Whilst we all like to think we are rational, logical beings who use considered judgements when making important decisions, the truth is that most of the decisions we make are based on emotion. Decisions on investing money are no different to many other important decisions in our lives.
There is a cycle of investor emotion as depicted in the graph below. This graph shows a typical cycle over time of emotions ranging from optimism to euphoria then fear leading to desperation before returning to optimism again when the whole cycle repeats itself. These are all emotions you might experience when you invest.
John D. Rockefeller once said: “The way to make money is to buy when blood is running in the streets.”
Warren Buffett echoed this statement when he said:” Be fearful when others are greedy, and be greedy when others are fearful.”
What’s interesting about these two statements is that they address the emotional, rather than financial, element of investing.
The challenge is in deciding when we are at the desperation stage when “blood is running in the streets.” That’s because it requires you to time the market but market timing is virtually impossible to get right.
Getting sentimental over investments, fear of missing out (FOMO) on gains or losing all your money can lead to making wrong decisions. A prudent way to deal with emotions and biases is to have your money managed by a wealth manager to ensure better outcomes over a period of time and to prevent you from making poor investment decisions based on emotions.
Investors make decisions based on psychological factors, including emotions, and may place undue weight on specific information at the expense of other relevant data. Different emotional states can have unpredictable effects on decision-making at different times.
Emotional attachment to certain shares can affect investors’ behaviour too. You may have inherited some shares from parents or grandparents, you may have been given free or low-cost shares through an employer or you may have benefited from receiving shares from privatisations when building societies demutualised or public sector industries were privatised. Whichever way you acquired the shares you could become emotionally attached to them. The problem is it rarely benefits you to invest in shares this way because it blinds you to the company’s weaknesses. It often means you have a disproportionate amount of your wealth invested in a poor-quality company too.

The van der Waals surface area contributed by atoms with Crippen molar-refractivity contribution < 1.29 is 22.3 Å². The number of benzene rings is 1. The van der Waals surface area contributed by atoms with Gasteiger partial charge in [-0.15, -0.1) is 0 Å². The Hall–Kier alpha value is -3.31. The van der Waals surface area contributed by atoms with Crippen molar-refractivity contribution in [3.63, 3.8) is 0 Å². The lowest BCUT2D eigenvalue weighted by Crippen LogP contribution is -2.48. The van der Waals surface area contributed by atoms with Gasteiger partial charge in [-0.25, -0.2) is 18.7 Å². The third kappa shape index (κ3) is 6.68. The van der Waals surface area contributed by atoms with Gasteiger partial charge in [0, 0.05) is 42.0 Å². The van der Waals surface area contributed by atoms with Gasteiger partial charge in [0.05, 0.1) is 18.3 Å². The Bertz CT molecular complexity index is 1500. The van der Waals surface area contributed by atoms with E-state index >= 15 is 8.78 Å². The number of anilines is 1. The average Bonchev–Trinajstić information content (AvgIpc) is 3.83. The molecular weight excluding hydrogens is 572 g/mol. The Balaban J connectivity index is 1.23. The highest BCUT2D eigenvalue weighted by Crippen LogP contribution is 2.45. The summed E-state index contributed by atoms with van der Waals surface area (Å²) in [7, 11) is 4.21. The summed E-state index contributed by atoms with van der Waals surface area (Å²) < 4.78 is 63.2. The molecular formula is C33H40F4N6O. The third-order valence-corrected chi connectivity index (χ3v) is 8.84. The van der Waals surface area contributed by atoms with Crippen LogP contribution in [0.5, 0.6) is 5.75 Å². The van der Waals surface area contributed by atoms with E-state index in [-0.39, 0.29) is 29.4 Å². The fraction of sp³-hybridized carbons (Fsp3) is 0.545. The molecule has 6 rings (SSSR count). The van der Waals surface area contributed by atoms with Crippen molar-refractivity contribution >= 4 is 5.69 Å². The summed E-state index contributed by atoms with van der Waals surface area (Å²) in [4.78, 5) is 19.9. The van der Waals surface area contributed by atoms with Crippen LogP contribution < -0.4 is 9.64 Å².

Why do the supporters of behavioral finance suggest that emotions lead to inferior investment decisions? … Emotions lead to inferior investment decisions, as people are motivated to buy and sell based on their emotional reactions. For example, an investor may be motivated by greed when buying and by fear when selling.
Most bad investment scenarios can be avoided by following seven simple rules.
- Avoid investments with early surrender penalties.
- Be cautious of illiquid investments.
- Avoid investments that have high upfront charges.
- Avoid confusing investments.
- Don’t put all your money in the same type of investment.
- Ensure your investments have adequate FSCS investor protection
- Make sure your investments are registered with a custodian.
Above all else, appoint a reputable financial planner or wealth manager to manage your investments. Avoid checking your valuations daily. You should only need to check valuations once a quarter at most and ideally once a year only. It’s your adviser’s responsibility to monitor your investments daily. Let your adviser take the strain. * You know it makes sense.
**The contents of this blog are for information purposes only and do not constitute individual advice. The blog is based on my own opinion. You should always seek professional advice from a specialist. All information is based on our current understanding of taxation, legislation and regulations in the current tax year. Any levels and bases of and relief from taxation are subject to change. Tax treatment is based on individual circumstances and may be subject to change in the future.